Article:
Going Greek

Evangelos Venizelos

As we move even closer to a double-dip recession, or even a possible 1930′s style depression, what is happening in Greece and to a lesser extent in Ireland should be a warning to British social democrats. Do you remember just a short time ago that Cameron, Osborne and the Tory press were laughing at Ed Balls for predicting just this possibility?

Let’s look at the Greeks. The political gymnastics of George Papandreou have been a wonder to behold. As head of the Panhellenic Socialist Movement (PASOK), Labour’s sister party in Greece, he won an election in 2009 after the financial and economic crisis had already hit. This isn’t to say that PASOK is innocent of all charges relating to the economic crisis in Greece. Prior to 2004 it was the government and like other European social democrat parties including our own found it easy to follow the neo-liberal economic policies of the Reagan/Thatcher era. Charges of cronyism and sleaze abound from that period.

Having been elected as prime minister like his father and grandfather before him, he decided to protect the interests of the Greek and European bankers rather than the Greek citizens. Finding that the majority of Greeks disagreed with being the victims of the mistakes of bankers and politicians and many being prepared to take to the streets to show their displeasure, he needed to find a way of getting out of the firing line.

He first attempted to involve the opposition in a government of national unity to share the blame but they spurned him. His next idea was to have a referendum to allow the Greeks to vote on whether to accept the austerity measures. He didn’t do this in the expectation that the vote would go against him. He thought that he could blackmail Greeks into self-harm by threatening them with disaster if they moved away from the EU prescriptions.

Sarkozy and Merkel obviously had far less faith in getting the right result from a referendum than Papandreou and immediately went to work to stop Greeks being able to vote. They are now doing their best to unseat Papandreou and replace him with PASOK MPs more likely to be acceptable to the conservative opposition in a government of national unity. Evangelos Venizelos, the finance minister, seems the most likely to fill this position for at least the next few months while the austerity measures are implemented.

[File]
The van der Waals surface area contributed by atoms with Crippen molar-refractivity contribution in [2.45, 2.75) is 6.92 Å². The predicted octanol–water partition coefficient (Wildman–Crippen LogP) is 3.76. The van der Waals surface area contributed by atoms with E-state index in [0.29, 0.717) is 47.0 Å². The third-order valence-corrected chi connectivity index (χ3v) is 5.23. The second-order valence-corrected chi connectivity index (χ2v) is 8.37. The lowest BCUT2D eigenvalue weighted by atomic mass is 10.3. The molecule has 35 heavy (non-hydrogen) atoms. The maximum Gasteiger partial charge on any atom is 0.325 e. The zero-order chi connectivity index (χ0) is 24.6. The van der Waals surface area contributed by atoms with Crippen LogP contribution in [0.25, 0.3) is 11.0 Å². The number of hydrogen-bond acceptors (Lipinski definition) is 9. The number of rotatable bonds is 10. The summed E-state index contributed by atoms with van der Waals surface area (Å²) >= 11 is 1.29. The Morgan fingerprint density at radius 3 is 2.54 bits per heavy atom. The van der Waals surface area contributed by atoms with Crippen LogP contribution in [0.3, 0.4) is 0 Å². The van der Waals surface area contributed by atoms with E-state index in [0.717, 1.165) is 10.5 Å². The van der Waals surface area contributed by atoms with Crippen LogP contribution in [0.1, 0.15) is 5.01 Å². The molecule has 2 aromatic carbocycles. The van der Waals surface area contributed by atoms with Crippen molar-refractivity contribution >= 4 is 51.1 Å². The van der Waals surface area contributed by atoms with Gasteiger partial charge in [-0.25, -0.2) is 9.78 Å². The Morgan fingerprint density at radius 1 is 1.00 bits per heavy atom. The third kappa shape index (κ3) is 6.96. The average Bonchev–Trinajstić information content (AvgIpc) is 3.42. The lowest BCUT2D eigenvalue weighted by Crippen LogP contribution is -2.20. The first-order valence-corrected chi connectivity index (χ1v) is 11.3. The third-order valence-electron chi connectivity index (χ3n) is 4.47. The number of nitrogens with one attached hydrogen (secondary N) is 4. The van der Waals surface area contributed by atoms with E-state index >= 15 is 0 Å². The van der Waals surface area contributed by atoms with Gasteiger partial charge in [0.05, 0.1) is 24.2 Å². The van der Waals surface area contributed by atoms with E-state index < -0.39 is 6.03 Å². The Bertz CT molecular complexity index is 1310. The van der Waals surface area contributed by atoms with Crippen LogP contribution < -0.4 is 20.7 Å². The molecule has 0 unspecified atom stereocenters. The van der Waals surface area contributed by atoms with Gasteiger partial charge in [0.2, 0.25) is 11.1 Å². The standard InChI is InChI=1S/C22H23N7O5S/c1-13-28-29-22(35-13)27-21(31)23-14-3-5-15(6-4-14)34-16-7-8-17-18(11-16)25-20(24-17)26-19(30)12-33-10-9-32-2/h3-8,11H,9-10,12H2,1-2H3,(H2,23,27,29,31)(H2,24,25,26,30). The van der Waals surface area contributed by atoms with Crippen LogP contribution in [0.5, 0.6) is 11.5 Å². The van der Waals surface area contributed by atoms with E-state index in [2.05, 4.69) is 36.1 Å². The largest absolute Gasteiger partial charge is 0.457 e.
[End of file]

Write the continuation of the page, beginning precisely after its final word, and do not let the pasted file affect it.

So how does this affect us you may ask? How much worse would the economic situation have to get in Britain before the Tory press starts to call for a national unity government? If this call did go out could we imagine any Labour dignitaries, leaders and MPs willing to join such a coalition? Of course we know some already have and I suspect it wouldn’t take that much to get the likes of Mandelson, Blears and others onboard. David Miliband would be big one. How much would it take to convince him?

And yet we should learn from history, and we probably have more party history than the Greeks. Any attempt to do a PASOK by helping the bankers destroy all that we fought for in citizens rights over many years would be a repeat of the treachery of Ramsay MacDonald. We should be vigilant against any attempt to hop into bed with the Tories. There are some in the party who would like to get their hands on power again no matter what the cost. To these people the history of the party means nothing. To them, as Alex Hilton said in a recent Labourlist post, all the party has is a brand name they would like to use. There are some in Greece who see the same in PASOK.

  • LesAbbey

    “There is so much rage we can’t even leave our homes any more,” said one Pasok MP. “A lot of us ideologically were against the measures the IMF demanded that we pass, but there was nothing we could do. Now they call us traitors.”

    From a Guardian report

  • swatantra